Finding the right balance between someone who is classically trained in a variety of skill sets, but is also open-minded to this new world and willing to throw some things out the window is really important. That formula varies by person, by project, by position, and finding the right balance is really hard.
This isn’t necessarily a popular opinion, but I don’t think remote is always the right answer. Remote is a trend beyond web3, but my hypothesis is that a greater percentage of web3 companies are remote teams.
There are a lot of benefits of remote. But there’s the idea phase and there’s the execution phase in any startup. I believe that in the idea phase, there’s a lot of value in sitting on top of each other and having a whiteboard and coming up with crazy ideas on your way to the bathroom or at lunch.
You also have to consider it from a recruiting perspective. While helpful in some cases, remote may turn other candidates away. I had an engineer come to me who wanted to join a web3 startup but also wanted to be on a team that was in the same physical location. That’s basically a null set.
Remote can be good or bad. As with everything else, it depends on your approach. Not all things are binary. You can find the right mix for your situation.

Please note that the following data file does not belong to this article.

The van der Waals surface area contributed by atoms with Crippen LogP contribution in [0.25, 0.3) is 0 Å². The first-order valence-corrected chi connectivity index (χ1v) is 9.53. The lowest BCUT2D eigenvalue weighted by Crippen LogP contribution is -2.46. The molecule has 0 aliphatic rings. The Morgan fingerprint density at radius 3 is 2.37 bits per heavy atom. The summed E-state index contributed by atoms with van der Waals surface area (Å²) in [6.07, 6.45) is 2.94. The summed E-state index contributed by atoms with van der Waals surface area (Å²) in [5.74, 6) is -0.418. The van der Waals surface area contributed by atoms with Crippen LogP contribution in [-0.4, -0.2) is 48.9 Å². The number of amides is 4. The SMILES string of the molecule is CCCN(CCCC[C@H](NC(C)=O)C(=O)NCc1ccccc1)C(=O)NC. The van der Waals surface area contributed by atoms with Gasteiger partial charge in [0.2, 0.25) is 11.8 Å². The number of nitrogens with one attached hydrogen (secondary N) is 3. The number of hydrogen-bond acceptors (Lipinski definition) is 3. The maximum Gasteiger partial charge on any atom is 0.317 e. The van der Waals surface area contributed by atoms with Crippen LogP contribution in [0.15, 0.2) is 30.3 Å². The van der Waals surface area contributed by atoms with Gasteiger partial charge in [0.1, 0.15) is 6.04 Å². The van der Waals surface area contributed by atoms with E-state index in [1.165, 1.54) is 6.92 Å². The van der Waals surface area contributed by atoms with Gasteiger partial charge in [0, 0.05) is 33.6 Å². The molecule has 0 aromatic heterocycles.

Recruiting money and resources used to be spent on LinkedIn, AngelList, and college recruiting fairs. That’s not where talent is coming from anymore. Now it’s Discord, Twitter, hackathons and conferences. But recruiters can’t easily engage top talent in these new web3 communities, because you typically can’t pay for access. You can’t be an outsider coming in with a fancy suit but speaking all the wrong language. You need to genuinely engage and contribute to the community. It’s just different.
You’ll need to update your recruiting playbooks and sourcing strategies. Over time, we will develop new tools and tactics, but you’ll need to find a bridge over to web3-native talent in the meantime.
Hiring is hard. That’s what we said in the beginning. Fast forward, it’s still hard. But there are unique characteristics of hiring in web3 that we’ve identified. Some of them you might see as advantages. Some of them you might see as vulnerabilities.
We just made a list so that you will realize, if you hadn’t already, that you need to update your mental models about hiring for your startup. You can figure out which new attributes you can leverage. Some of them can give you a unique edge. But also be careful of the vulnerabilities you need to make new plans for.